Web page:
Relevant characteristics of the identified studies are shown in Table 1. The majority of studies used a prospective longitudinal design including some with one-year follow-up period, although with much smaller sample sizes compared to those used in one of the two retrospective studies [6] and in a cross-sectional study [10].

The samples mostly consisted of females in their late thirties or forties, although, surprisingly, some studies lack these crucial basic information [7, 9]. One study involved patients from a pediatric population [11]. The effect of gender was adjusted in two studies: Soriani et al. [11] did not find difference between gender groups in a pediatric sample, and van Oosterhout et al. [10] also could not detect any effect of gender. The effect of age was corrected also only in two recent studies: van Oosterhout et al. [10] showed that earlier migraine attack onset (12PM-6AM) was related to higher age, and de Tommaso & Delussi [13] similarly found that migraineurs with prevalent night attack onset (12PM-5AM) were older than the other headache onset groups, except the morning onset group (6AM-12AM). Participants were in most cases migraine patients both with and without aura, but a number of participants belonging to these subgroups are not specified in many articles. Only one study included a sample of chronic migraineurs [13]. For diagnostic criteria every study used a version of the International Headache Society guideline (ICHD) that was available at the time the study was carried out. All the studies used a paper headache diary, except two: Park et al. [8] worked with a smartphone headache diary, and van Oosterhout et al. [10] proceeded with a digital questionnaire.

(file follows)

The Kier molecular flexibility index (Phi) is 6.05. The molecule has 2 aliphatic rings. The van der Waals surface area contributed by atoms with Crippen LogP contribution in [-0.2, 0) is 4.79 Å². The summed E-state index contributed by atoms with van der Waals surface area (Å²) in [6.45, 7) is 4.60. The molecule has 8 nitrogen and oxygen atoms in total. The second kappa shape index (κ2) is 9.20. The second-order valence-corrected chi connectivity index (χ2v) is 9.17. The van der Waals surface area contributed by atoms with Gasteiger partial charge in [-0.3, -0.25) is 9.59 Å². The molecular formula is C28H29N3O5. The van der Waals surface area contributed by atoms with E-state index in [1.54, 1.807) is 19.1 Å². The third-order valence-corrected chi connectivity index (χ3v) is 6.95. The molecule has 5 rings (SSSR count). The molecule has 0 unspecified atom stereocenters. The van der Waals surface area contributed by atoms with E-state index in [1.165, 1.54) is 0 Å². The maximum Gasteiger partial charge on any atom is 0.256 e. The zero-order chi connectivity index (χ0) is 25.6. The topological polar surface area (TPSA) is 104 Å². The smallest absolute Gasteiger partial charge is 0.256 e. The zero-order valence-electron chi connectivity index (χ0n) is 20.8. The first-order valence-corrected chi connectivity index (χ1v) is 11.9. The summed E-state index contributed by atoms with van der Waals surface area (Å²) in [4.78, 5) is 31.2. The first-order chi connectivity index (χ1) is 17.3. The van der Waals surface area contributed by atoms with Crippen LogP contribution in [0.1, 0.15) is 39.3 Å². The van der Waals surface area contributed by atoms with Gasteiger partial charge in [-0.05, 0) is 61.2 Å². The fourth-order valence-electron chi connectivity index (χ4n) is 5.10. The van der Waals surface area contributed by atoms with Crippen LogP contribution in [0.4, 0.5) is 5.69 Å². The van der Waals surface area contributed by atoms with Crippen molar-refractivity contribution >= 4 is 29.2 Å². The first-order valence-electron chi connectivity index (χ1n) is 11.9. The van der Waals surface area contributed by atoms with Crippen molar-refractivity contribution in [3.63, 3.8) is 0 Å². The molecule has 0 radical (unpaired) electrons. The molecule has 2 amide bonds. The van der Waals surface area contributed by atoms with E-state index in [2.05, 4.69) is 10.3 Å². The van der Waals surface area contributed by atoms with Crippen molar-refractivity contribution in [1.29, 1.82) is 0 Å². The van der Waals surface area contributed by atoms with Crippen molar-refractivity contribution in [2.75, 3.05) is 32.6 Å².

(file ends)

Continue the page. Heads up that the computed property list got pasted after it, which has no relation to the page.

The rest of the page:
There is a significant variation between studies regarding medication use in participants. Half of the studies measured sleep quality and/or insomnia [3, 7, 10, 12, 13]. Depression and anxiety symptoms were controlled in only three studies [7, 10, 13]. One study included data on nonmigraine headache besides migraine [8]. Three studies did not provide any information on possible comorbidities [5, 6, 11]. The inclusion of night or shift workers also diverges considerably and three papers [7, 9, 13] even lack this data.